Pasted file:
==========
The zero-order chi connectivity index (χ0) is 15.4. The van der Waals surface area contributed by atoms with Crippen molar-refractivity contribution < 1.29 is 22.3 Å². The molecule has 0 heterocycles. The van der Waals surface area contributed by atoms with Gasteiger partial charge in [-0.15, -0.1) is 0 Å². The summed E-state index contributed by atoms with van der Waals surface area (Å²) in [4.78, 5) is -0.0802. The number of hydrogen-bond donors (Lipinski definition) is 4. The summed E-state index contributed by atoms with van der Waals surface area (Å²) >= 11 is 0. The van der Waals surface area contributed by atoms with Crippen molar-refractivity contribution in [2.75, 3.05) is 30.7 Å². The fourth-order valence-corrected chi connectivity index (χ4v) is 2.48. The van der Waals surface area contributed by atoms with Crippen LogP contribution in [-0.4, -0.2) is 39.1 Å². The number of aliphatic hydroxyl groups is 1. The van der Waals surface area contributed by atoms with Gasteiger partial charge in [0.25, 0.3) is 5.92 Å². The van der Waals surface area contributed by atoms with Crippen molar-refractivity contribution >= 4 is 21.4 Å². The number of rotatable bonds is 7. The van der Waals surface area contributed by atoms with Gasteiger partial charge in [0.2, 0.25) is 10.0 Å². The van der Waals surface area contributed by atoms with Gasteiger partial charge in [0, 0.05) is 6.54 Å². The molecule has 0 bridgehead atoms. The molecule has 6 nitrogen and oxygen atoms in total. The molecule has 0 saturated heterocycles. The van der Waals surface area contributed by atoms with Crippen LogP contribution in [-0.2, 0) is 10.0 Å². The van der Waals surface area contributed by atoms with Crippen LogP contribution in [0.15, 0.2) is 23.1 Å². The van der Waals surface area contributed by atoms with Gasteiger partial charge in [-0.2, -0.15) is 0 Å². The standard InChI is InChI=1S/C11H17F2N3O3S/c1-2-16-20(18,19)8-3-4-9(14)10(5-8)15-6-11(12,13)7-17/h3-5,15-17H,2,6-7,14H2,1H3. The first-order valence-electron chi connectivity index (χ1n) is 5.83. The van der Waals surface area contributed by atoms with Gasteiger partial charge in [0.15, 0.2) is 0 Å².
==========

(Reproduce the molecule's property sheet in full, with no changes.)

The zero-order chi connectivity index (χ0) is 15.4. The van der Waals surface area contributed by atoms with Crippen molar-refractivity contribution < 1.29 is 22.3 Å². The molecule has 0 heterocycles. The van der Waals surface area contributed by atoms with Gasteiger partial charge in [-0.15, -0.1) is 0 Å². The summed E-state index contributed by atoms with van der Waals surface area (Å²) in [4.78, 5) is -0.0802. The number of hydrogen-bond donors (Lipinski definition) is 4. The summed E-state index contributed by atoms with van der Waals surface area (Å²) >= 11 is 0. The van der Waals surface area contributed by atoms with Crippen molar-refractivity contribution in [2.75, 3.05) is 30.7 Å². The fourth-order valence-corrected chi connectivity index (χ4v) is 2.48. The van der Waals surface area contributed by atoms with Crippen LogP contribution in [-0.4, -0.2) is 39.1 Å². The number of aliphatic hydroxyl groups is 1. The van der Waals surface area contributed by atoms with Gasteiger partial charge in [0.25, 0.3) is 5.92 Å². The van der Waals surface area contributed by atoms with Crippen molar-refractivity contribution >= 4 is 21.4 Å². The number of rotatable bonds is 7. The van der Waals surface area contributed by atoms with Gasteiger partial charge in [0.2, 0.25) is 10.0 Å². The van der Waals surface area contributed by atoms with Gasteiger partial charge in [0, 0.05) is 6.54 Å². The molecule has 0 bridgehead atoms. The molecule has 6 nitrogen and oxygen atoms in total. The molecule has 0 saturated heterocycles. The van der Waals surface area contributed by atoms with Crippen LogP contribution in [-0.2, 0) is 10.0 Å². The van der Waals surface area contributed by atoms with Crippen LogP contribution in [0.15, 0.2) is 23.1 Å². The van der Waals surface area contributed by atoms with Gasteiger partial charge in [-0.2, -0.15) is 0 Å². The standard InChI is InChI=1S/C11H17F2N3O3S/c1-2-16-20(18,19)8-3-4-9(14)10(5-8)15-6-11(12,13)7-17/h3-5,15-17H,2,6-7,14H2,1H3. The first-order valence-electron chi connectivity index (χ1n) is 5.83. The van der Waals surface area contributed by atoms with Gasteiger partial charge in [0.15, 0.2) is 0 Å².